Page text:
By Franny Kinslow Brewer, Communications Director for the
Big Island Invasive Species Committee (BIISC)
Siam weed, bitter bush, jack in the bush, masigig, huluhagonoi, and triffid weed…no matter what common name you call it,
Chromolaena odorata is named as one of the world’s worst 100 invasive species on the planet. So, when it popped up on O‘ahu in 2011 this plant from hell was referred to as devil weed here in Hawai‘i.
Native Devil weed is native to South and Central America, the American Tropics, and the United States (Florida and Texas only ). It was first detected on O‘ahu by the Army Natural Resources Program during routine plant surveys at the Kahuku Training Area (KTA) in 2011. Following this initial detection, the Hawai‘i Pacific Weed Risk Assessment evaluated this plant species and calculated a score of 28 suggesting the potential to become highly invasive in Hawai‘i. This really isn’t a big surprise though. Devil weed has been rapidly invading lands from SE Asia, West Africa and South Africa, Australia and the south Pacific islands, moving around on agricultural and forestry products, seed, gravel, vehicles and equipment. It’s so good at being so bad… Devil weed can mature within a year, flowering between December and February and each plant can produce 800,000 seeds annually, for about a decade. As with many asters, they develop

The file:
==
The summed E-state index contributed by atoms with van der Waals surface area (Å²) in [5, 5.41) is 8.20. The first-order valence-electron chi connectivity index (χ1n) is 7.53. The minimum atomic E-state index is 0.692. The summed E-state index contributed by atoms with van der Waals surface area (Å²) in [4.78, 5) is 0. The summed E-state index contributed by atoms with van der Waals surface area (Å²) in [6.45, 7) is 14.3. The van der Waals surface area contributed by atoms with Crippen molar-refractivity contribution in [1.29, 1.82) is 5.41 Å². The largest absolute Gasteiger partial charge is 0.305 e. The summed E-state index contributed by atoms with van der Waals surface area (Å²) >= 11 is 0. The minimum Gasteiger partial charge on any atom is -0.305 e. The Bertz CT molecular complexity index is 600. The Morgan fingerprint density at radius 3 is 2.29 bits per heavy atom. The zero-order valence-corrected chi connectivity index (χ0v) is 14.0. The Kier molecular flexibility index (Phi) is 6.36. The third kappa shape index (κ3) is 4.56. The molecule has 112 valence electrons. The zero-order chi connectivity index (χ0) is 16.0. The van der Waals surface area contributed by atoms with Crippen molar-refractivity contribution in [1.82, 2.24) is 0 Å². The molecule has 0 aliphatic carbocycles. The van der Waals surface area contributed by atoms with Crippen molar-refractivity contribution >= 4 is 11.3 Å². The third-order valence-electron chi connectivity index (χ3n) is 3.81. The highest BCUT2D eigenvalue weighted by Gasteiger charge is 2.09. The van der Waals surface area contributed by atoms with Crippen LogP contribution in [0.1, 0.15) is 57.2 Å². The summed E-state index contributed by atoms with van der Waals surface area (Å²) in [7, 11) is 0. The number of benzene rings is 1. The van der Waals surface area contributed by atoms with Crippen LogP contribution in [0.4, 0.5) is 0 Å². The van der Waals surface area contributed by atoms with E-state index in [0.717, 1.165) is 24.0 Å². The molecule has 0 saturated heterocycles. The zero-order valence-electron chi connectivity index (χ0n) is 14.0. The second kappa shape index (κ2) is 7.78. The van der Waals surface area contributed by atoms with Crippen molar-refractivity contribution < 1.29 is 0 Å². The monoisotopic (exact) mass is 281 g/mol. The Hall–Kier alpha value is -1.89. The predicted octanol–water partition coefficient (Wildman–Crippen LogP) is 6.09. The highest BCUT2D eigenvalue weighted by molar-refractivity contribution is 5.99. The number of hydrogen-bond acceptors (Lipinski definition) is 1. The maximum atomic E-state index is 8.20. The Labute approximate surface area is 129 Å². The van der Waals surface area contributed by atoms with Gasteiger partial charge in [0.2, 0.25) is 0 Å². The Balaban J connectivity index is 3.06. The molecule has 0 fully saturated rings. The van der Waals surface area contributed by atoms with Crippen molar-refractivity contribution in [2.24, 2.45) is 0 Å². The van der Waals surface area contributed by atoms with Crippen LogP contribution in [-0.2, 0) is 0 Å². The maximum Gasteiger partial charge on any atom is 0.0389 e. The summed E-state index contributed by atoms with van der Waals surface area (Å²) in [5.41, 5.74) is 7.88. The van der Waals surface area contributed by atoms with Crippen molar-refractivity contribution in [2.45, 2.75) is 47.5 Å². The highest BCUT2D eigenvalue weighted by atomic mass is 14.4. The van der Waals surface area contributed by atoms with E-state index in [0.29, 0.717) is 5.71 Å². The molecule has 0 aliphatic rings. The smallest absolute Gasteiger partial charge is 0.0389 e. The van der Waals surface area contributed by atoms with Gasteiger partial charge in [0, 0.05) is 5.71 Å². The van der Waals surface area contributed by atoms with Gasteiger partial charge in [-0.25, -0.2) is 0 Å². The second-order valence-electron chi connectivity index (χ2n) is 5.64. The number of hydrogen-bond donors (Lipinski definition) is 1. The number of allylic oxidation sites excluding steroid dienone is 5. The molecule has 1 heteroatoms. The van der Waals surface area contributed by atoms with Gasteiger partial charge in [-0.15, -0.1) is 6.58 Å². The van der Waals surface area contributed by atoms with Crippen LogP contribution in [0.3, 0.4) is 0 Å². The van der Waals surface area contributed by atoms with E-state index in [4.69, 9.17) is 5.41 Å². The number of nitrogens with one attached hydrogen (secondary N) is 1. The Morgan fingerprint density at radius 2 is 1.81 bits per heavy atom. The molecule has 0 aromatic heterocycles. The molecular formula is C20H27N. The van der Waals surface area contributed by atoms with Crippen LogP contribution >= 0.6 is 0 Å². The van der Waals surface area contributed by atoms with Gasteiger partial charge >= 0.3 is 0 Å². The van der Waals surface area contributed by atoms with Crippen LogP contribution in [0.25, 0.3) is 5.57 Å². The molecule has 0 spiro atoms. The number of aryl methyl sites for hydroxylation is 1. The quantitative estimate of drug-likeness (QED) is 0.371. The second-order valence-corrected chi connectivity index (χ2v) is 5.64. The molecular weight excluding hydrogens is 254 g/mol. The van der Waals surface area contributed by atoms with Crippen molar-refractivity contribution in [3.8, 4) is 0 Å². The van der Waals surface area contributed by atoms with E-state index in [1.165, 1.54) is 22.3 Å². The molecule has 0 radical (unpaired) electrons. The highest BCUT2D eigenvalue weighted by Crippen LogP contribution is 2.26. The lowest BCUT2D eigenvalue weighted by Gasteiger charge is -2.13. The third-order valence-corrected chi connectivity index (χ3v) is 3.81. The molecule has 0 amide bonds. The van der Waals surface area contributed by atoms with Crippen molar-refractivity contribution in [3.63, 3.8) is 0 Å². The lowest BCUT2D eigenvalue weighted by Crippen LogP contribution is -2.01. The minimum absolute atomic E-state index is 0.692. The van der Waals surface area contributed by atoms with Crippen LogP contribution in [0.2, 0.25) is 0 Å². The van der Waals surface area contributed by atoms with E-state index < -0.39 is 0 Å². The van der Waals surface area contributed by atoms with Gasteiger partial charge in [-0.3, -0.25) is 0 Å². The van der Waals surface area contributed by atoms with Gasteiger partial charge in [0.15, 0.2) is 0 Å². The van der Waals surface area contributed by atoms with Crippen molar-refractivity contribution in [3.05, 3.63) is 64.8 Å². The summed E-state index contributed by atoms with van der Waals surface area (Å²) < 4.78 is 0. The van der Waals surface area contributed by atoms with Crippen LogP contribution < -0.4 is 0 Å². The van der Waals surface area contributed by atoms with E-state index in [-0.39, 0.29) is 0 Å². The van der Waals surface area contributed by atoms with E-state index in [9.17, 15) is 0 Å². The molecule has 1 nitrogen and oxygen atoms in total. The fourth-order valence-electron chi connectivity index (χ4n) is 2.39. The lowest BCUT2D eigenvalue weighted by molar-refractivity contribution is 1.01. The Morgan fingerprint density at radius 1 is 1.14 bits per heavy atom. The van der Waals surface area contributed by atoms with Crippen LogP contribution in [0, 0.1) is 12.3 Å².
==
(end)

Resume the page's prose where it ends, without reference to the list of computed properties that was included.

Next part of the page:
puffy clumps of seeds that are easily distributed by wind in the local area. This allows for massive establishment of thickets, smothering other vegetation. It also has allelopathic properties, releasing chemical compounds in the soil that help suppress the growth of
other plants. In addition to this rapid localized spread, these seeds are like glue when they are wet, sticking to anything or anyone that brushes against the plant or picks up seed contaminated soil. This has allowed long-range introductions that we are now seeing across
O‘ahu…and most recently interisland. The preferred habitat of devil weed is well drained soils, open and disturbed areas, trail and roadsides, riparian and forest edges. The plant quickly invades dryland areas, pastures and farmlands, which is of great concern because it’s toxic
to livestock when ingested and can cause skin and respiratory irritation in humans. It also increases fuel loads for regional wildfires to burn farther and hotter.